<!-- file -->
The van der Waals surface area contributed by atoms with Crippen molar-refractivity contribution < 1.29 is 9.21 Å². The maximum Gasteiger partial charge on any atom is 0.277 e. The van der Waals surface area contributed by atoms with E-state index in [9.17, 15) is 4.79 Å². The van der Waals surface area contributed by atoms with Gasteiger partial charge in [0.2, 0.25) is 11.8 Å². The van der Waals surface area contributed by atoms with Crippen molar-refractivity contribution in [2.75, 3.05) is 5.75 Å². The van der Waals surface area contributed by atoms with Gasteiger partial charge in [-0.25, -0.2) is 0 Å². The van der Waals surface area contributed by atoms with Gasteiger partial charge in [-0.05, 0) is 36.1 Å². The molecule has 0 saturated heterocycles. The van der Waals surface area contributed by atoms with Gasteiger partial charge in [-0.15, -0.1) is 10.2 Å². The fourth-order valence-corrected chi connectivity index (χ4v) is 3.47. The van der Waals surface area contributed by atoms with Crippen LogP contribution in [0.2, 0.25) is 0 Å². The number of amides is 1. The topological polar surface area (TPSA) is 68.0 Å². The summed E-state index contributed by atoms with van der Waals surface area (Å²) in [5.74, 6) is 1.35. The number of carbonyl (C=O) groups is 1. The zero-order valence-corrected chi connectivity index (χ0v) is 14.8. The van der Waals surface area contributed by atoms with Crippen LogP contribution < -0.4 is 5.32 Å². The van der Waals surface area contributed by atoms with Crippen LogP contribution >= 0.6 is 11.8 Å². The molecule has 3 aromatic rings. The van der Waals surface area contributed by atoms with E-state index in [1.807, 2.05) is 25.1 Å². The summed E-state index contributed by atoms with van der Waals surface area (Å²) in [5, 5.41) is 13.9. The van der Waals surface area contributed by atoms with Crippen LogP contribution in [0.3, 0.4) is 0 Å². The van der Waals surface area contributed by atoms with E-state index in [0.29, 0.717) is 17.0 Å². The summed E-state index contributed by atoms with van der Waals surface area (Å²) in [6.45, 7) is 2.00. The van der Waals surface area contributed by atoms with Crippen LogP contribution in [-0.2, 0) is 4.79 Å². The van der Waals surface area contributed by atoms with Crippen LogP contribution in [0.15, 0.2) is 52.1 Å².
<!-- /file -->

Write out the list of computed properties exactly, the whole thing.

The van der Waals surface area contributed by atoms with Crippen molar-refractivity contribution < 1.29 is 9.21 Å². The maximum Gasteiger partial charge on any atom is 0.277 e. The van der Waals surface area contributed by atoms with E-state index in [9.17, 15) is 4.79 Å². The van der Waals surface area contributed by atoms with Gasteiger partial charge in [0.2, 0.25) is 11.8 Å². The van der Waals surface area contributed by atoms with Crippen molar-refractivity contribution in [2.75, 3.05) is 5.75 Å². The van der Waals surface area contributed by atoms with Gasteiger partial charge in [-0.25, -0.2) is 0 Å². The van der Waals surface area contributed by atoms with Gasteiger partial charge in [-0.05, 0) is 36.1 Å². The molecule has 0 saturated heterocycles. The van der Waals surface area contributed by atoms with Gasteiger partial charge in [-0.15, -0.1) is 10.2 Å². The fourth-order valence-corrected chi connectivity index (χ4v) is 3.47. The van der Waals surface area contributed by atoms with Crippen LogP contribution in [0.2, 0.25) is 0 Å². The number of amides is 1. The topological polar surface area (TPSA) is 68.0 Å². The summed E-state index contributed by atoms with van der Waals surface area (Å²) in [5.74, 6) is 1.35. The number of carbonyl (C=O) groups is 1. The zero-order valence-corrected chi connectivity index (χ0v) is 14.8. The van der Waals surface area contributed by atoms with Crippen LogP contribution < -0.4 is 5.32 Å². The van der Waals surface area contributed by atoms with Crippen LogP contribution >= 0.6 is 11.8 Å². The molecule has 3 aromatic rings. The van der Waals surface area contributed by atoms with E-state index in [1.807, 2.05) is 25.1 Å². The summed E-state index contributed by atoms with van der Waals surface area (Å²) in [5, 5.41) is 13.9. The van der Waals surface area contributed by atoms with Crippen LogP contribution in [0.3, 0.4) is 0 Å². The van der Waals surface area contributed by atoms with E-state index in [0.29, 0.717) is 17.0 Å². The summed E-state index contributed by atoms with van der Waals surface area (Å²) in [6.45, 7) is 2.00. The van der Waals surface area contributed by atoms with Crippen LogP contribution in [-0.2, 0) is 4.79 Å². The van der Waals surface area contributed by atoms with Crippen LogP contribution in [0.15, 0.2) is 52.1 Å².